As far as the law is concerned, you have the right to take unpaid time off work to deal with certain emergencies that may arise involving a dependant. A dependant is generally described as a husband, wife, partner, child, parent or anyone living in your household as a member of the family. They can also be someone who reasonably relies on you for help.
Employers should not penalise their employees for taking time off as compassionate leave provided that you give them adequate reasons for your leave and those reasons are genuine.
That said, the right to take time off as compassionate leave and at short notice will only be relevant in the case of an emergency.
The best thing is to be frank with your head or line manager. The more information they have about your situation, the more reasonable they can be about time off. Give as much notice as you can of periods when your wife might be in hospital and when you would need to look after your children.
If possible, request the time off in writing. The amount of days you take off will vary, and although there is no set time it will depend on the nature of the emergency. Usually a couple of days are considered reasonable. Your employer does not have to pay you but they may choose to do so.
It is also worth checking your contract of employment, which may cover compassionate leave in the event that your reason is not considered an emergency. If your school decides that this is not an emergency, you still have the right to request time off. You would need to have been employed for at least one year to qualify. You could take paid leave, ask your employer for unpaid leave or consider moving to flexible working hours.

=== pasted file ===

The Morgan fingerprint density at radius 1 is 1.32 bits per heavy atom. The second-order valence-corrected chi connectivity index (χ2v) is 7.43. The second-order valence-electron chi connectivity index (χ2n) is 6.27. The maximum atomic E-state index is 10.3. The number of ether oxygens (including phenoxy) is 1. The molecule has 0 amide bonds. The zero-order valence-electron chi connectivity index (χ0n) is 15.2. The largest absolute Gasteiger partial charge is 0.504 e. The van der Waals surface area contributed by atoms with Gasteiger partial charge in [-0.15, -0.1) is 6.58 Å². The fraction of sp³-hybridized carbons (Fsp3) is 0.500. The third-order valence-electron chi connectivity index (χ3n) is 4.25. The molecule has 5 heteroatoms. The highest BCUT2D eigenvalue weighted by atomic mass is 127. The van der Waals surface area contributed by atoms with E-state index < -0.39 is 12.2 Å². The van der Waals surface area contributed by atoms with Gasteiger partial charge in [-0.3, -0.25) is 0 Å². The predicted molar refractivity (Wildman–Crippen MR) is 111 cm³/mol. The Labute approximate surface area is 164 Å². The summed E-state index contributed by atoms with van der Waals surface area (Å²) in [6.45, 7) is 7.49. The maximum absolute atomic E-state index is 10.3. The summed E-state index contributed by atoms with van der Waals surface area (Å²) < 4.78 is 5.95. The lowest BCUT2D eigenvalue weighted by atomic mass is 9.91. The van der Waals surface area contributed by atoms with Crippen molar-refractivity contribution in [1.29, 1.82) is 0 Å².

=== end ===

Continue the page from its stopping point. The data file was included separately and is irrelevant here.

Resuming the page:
Information from Match Solicitors, www.matchsolicitors.com
This is where leadership and management interact. Schools have to manage staff absence effectively. Both local authority and school-based policies provide for compassionate leave. Such policies can rarely cover all eventualities. At one time a local authority would provide for time off for a relative's funeral, but not a best friend. I have always responded more positively to such requests.
While school leadership can reflect equity and fairness through a clear policy and procedure, it should also be flexible. For example, hospitalisation is an emergency and leave ought to be provided. There is always an expectation that staff will minimise any leave of absence involving looking after their children by seeking appropriate childcare.
I have found that well-treated staff provide high levels of commitment. Staff work in a collegiate situation and should be treated with thought, professionalism and a duty of care: this should be a key part of the value system of any school.
Mike Welsh is vice-president of the National Association of Head Teachers, www.naht.org.uk.